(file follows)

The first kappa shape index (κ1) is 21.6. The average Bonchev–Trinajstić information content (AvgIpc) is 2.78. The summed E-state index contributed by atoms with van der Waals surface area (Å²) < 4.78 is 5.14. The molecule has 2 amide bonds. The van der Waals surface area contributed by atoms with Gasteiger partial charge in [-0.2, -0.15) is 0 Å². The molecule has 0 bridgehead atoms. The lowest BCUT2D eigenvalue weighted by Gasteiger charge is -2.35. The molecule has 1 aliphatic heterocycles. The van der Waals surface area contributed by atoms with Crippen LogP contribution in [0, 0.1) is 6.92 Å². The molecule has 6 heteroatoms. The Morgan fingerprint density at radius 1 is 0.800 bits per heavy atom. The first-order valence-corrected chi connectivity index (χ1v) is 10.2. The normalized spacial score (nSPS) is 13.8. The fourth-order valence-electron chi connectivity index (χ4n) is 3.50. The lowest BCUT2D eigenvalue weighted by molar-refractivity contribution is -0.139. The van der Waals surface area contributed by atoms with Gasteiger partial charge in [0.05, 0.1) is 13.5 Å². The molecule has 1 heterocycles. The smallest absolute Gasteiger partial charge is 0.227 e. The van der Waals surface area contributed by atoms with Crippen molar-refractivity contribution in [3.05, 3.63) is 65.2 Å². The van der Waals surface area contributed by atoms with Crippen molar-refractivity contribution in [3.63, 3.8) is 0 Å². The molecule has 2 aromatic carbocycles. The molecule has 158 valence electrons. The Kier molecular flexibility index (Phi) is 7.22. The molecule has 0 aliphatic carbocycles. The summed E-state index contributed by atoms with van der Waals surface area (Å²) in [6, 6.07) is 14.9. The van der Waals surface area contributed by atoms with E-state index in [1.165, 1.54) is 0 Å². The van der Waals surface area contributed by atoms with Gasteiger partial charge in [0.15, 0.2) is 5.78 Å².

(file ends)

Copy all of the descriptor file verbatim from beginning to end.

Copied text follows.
The first kappa shape index (κ1) is 21.6. The average Bonchev–Trinajstić information content (AvgIpc) is 2.78. The summed E-state index contributed by atoms with van der Waals surface area (Å²) < 4.78 is 5.14. The molecule has 2 amide bonds. The van der Waals surface area contributed by atoms with Gasteiger partial charge in [-0.2, -0.15) is 0 Å². The molecule has 0 bridgehead atoms. The lowest BCUT2D eigenvalue weighted by Gasteiger charge is -2.35. The molecule has 1 aliphatic heterocycles. The van der Waals surface area contributed by atoms with Crippen LogP contribution in [0, 0.1) is 6.92 Å². The molecule has 6 heteroatoms. The Morgan fingerprint density at radius 1 is 0.800 bits per heavy atom. The first-order valence-corrected chi connectivity index (χ1v) is 10.2. The normalized spacial score (nSPS) is 13.8. The fourth-order valence-electron chi connectivity index (χ4n) is 3.50. The lowest BCUT2D eigenvalue weighted by molar-refractivity contribution is -0.139. The van der Waals surface area contributed by atoms with Gasteiger partial charge in [0.05, 0.1) is 13.5 Å². The molecule has 1 heterocycles. The smallest absolute Gasteiger partial charge is 0.227 e. The van der Waals surface area contributed by atoms with Crippen molar-refractivity contribution in [3.05, 3.63) is 65.2 Å². The van der Waals surface area contributed by atoms with Crippen molar-refractivity contribution in [3.63, 3.8) is 0 Å². The molecule has 2 aromatic carbocycles. The molecule has 158 valence electrons. The Kier molecular flexibility index (Phi) is 7.22. The molecule has 0 aliphatic carbocycles. The summed E-state index contributed by atoms with van der Waals surface area (Å²) in [6, 6.07) is 14.9. The van der Waals surface area contributed by atoms with E-state index in [1.165, 1.54) is 0 Å². The van der Waals surface area contributed by atoms with Gasteiger partial charge in [0.15, 0.2) is 5.78 Å².